Spirit of BatesvilleREAD ONLINE
Leftover natural trees provide late Christmas gifts for Arkansas fishOriginally Published January 10, 2013 at 12:00 a.m.
Updated January 8, 2013 at 2:05 p.m.
The Arkansas Game and Fish Commission asks Arkansas residents to donate leftover natural Christmas trees to lakes throughout Arkansas to give fish within those lakes a new home.
Steve “Wildman” Wilson, public affairs coordinator with the commission, said the tree-sinking project has been in place for several years.
The project gathers leftover natural Christmas trees to sink in lakes for fish to hide in and around. According to the commission, the trees can be dropped off at various locations through Jan. 23. Participants may pick up trees from these locations and can tie either a rock or a cinderblock to the ends of a tree, then sink the tree in a body of water for the fish to use as a habitat or shelter.
At Greers Ferry Lake, trees can be dropped off at the Sandy Beach area in Heber Springs, the Devils Fork Recreation Area in Greers Ferry and the Choctaw Recreation Area in Clinton. Another drop-off location in the Three Rivers region is the Reed Access area of Lake Barnett.
Wilson said fishermen can pick up as many trees as they want at any drop-off location and put the trees into a body of water that they choose.
“Make sure that you get permission before sinking the trees,” Wilson said, emphasizing that some anglers may wish to place trees in private bodies of water.
“These trees are some of the best natural forms of underwater structure,” Clifton Jackson, AGFC community fisheries biologist, said in a statement.
Bruce Moyer, a park ranger at Greers Ferry Lake, said the project has had many participants over the years within the Greers Ferry area.
Moyer said the trees are dropped into the lake in various locations determined by a GPS that indicates where trees have been sunk in the past so there isn’t a buildup of trees in a specific area.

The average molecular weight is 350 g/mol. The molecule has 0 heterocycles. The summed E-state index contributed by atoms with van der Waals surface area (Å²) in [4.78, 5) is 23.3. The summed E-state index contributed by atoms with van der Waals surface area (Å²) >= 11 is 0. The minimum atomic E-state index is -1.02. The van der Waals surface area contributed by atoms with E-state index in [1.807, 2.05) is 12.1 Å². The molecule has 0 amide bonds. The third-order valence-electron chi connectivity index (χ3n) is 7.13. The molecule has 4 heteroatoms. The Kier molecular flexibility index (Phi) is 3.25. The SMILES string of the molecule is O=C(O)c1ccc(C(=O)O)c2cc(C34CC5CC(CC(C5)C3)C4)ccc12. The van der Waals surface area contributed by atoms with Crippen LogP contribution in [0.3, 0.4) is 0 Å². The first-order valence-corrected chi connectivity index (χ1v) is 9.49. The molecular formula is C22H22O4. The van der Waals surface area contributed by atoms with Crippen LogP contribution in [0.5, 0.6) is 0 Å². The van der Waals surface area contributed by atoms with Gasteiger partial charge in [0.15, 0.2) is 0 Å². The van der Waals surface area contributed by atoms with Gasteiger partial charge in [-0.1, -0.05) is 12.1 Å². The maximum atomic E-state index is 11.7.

“We get a lot of calls with people wanting to know where those locations are, and we have a lot of fishermen who want to go to those areas,” Moyer said. “[The project] brings a lot of people out there.”
Gary Ivy, also a park ranger at Greers Ferry Lake, said the GPS locations are placed on the Greers Ferry website so fishermen will know where the sunken trees are.
“This shows them a [set] place to go out and fish over these shelters,” Ivy said.
He said the U.S. Army Corps of Engineers, along with volunteers from around the community, help sink the trees in Greers Ferry Lake.
Fish thrive in the habitat created by the sunken Christmas trees, giving fish a chance to grow up and hide from predators in the lake. Moyer said the fish that most likely use the trees as shelter are crappie, bream and bass.
Moyer said the Greers Ferry area has had more than 100 trees dropped off in past years.
Barbara Schilling with Shilling’s Family Christmas Tree Farm in Lonoke said the farm has participated in the recycling program in the past when the AGFC sank unsold Christmas trees into Lake Conway. She said the farm usually doesn’t have a lot of trees left after the season is over, but she supports the program.
“I think it’s a good program, to be able to reuse and be able to help the habitat and the local fishing industry,” Schilling said. “It’s better than burning [the trees].”
Staff writer Lisa Burnett can be reached at (501) 399-4307 or firstname.lastname@example.org.